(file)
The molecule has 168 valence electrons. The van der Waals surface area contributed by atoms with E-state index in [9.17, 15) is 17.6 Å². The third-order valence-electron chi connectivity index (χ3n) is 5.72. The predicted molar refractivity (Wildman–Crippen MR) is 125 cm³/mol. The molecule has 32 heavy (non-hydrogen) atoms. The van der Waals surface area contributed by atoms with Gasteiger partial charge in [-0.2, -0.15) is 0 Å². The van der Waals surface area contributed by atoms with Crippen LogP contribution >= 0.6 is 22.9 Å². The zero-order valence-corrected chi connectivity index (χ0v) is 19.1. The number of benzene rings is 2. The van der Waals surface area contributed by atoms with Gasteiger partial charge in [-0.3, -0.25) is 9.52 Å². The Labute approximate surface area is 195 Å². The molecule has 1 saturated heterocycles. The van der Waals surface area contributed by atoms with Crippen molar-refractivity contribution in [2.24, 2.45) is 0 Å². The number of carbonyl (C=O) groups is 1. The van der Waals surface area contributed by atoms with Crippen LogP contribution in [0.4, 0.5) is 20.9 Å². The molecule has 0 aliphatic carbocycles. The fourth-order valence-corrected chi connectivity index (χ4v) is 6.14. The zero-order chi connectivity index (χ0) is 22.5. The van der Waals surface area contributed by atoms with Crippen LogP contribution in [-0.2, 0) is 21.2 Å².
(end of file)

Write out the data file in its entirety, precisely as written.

The molecule has 168 valence electrons. The van der Waals surface area contributed by atoms with E-state index in [9.17, 15) is 17.6 Å². The third-order valence-electron chi connectivity index (χ3n) is 5.72. The predicted molar refractivity (Wildman–Crippen MR) is 125 cm³/mol. The molecule has 32 heavy (non-hydrogen) atoms. The van der Waals surface area contributed by atoms with Gasteiger partial charge in [-0.2, -0.15) is 0 Å². The van der Waals surface area contributed by atoms with Crippen LogP contribution >= 0.6 is 22.9 Å². The zero-order valence-corrected chi connectivity index (χ0v) is 19.1. The number of benzene rings is 2. The van der Waals surface area contributed by atoms with Gasteiger partial charge in [-0.3, -0.25) is 9.52 Å². The Labute approximate surface area is 195 Å². The molecule has 1 saturated heterocycles. The van der Waals surface area contributed by atoms with Crippen molar-refractivity contribution in [2.24, 2.45) is 0 Å². The number of carbonyl (C=O) groups is 1. The van der Waals surface area contributed by atoms with Crippen LogP contribution in [0.4, 0.5) is 20.9 Å². The molecule has 0 aliphatic carbocycles. The fourth-order valence-corrected chi connectivity index (χ4v) is 6.14. The zero-order chi connectivity index (χ0) is 22.5. The van der Waals surface area contributed by atoms with Crippen LogP contribution in [-0.2, 0) is 21.2 Å².